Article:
overseas Filipinos

After 6 months stranded in China, 11 seafarers now going home

Ana P. Santos
After 6 months stranded in China, 11 seafarers now going home
Eleven Filipino crew members of Oceanstar 86 are set to fly back to the Philippines

After more than 6 months of being forced to quarantine on their vessel off the waters of China, 11 Filipino crew members of Oceanstar 86 are set to fly back to the Philippines on Monday evening, September 28.

“Sobrang saya namin (We are so happy),” seafarer Anthony Medina told Rappler via Facebook messenger. Medina also sent an emoji of a puppy jumping up and down to show how excited the crew is to go home.

Lockdown measures to contain the spread of COVID-19 have closed borders and sealed off ports,  leaving an estimated 300,000 seafarers around the world floating at sea, with no way to disembark and nearly no way for new crew members to replace them. The Trade Union Congress of the Philippines (TUCP) estimates that there could be about 180,000 trapped Filipino seafarers across the globe.

Last August, the crew of Oceanstar 86 sent Rappler a video showing their dire onboard living conditions and pleaded for their immediate rescue.  Men slept on the floor, lying next to washing machines, while other crew members laid down underneath tables, in what appeared to be a dining area crowded with boxes and personal belongings. The crew were only allowed to use a water kettle to heat the relief goods that they received.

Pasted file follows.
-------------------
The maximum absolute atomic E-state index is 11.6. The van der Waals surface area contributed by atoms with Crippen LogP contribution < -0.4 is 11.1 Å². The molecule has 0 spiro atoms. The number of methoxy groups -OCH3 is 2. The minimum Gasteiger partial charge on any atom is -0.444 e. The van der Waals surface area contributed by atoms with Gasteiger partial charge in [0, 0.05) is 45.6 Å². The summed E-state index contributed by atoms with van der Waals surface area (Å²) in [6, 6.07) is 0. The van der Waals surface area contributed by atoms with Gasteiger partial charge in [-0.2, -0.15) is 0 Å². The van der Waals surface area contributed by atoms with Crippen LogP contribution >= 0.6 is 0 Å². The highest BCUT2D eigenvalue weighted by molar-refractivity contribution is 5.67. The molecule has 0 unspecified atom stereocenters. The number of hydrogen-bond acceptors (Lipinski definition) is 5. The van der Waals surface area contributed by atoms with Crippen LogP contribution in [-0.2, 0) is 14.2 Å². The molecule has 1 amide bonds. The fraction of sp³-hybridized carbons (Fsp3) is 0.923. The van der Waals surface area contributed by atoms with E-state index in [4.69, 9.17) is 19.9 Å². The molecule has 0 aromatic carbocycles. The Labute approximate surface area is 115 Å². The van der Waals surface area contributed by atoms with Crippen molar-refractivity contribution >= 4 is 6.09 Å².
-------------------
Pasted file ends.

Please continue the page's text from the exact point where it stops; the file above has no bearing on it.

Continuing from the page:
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The Philippine Consulate in Xiamen has been sending the crew supplies since they were stranded but Eduardo Menez, spokesperson for the Department of Foreign Affairs in Manila, said logistics makes it difficult to send supplies regularly.  

Menez confirmed that the Consulate sent relief goods, personal hygiene items, as well as masks and alcohol to the crew last September 25.

A global maritime crisis with the Philippines at the center

The Philippines is at the center of a global pandemic that has collided with maritime operations, leaving thousands of seafarers locked down in their ships, barred from returning home.

“Repatriating seafarers, in particular, is made more challenging due to docking and disembarkation restrictions for vessels set by local authorities and the severely limited number of flights,” the Department of Foreign Affairs – Manila (DFA) said in a statement.

The DFA has been working with various governments to assist stranded seafarers all over the world. The latest data as of September 24 shows the agency has brought home more than 66,000 stranded seafarers “despite the various travel restrictions and lockdowns in place worldwide brought by the COVID-19 pandemic.”

But when they return home, seafarers face another struggle – collecting their unpaid wages for the months that they were stranded on board their vessels.

“Hangga’t hindi tumutuntong sa lupa (sa Pilipinas) ang mga seafarers, dapat may sweldo sila,” said Edwin dela Cruz, lawyer and president of the International Seafarers’ Action Center. [Seafarers should receive their salary for the entire period that they are at sea and until their feet touch the ground again (in the Philippines).]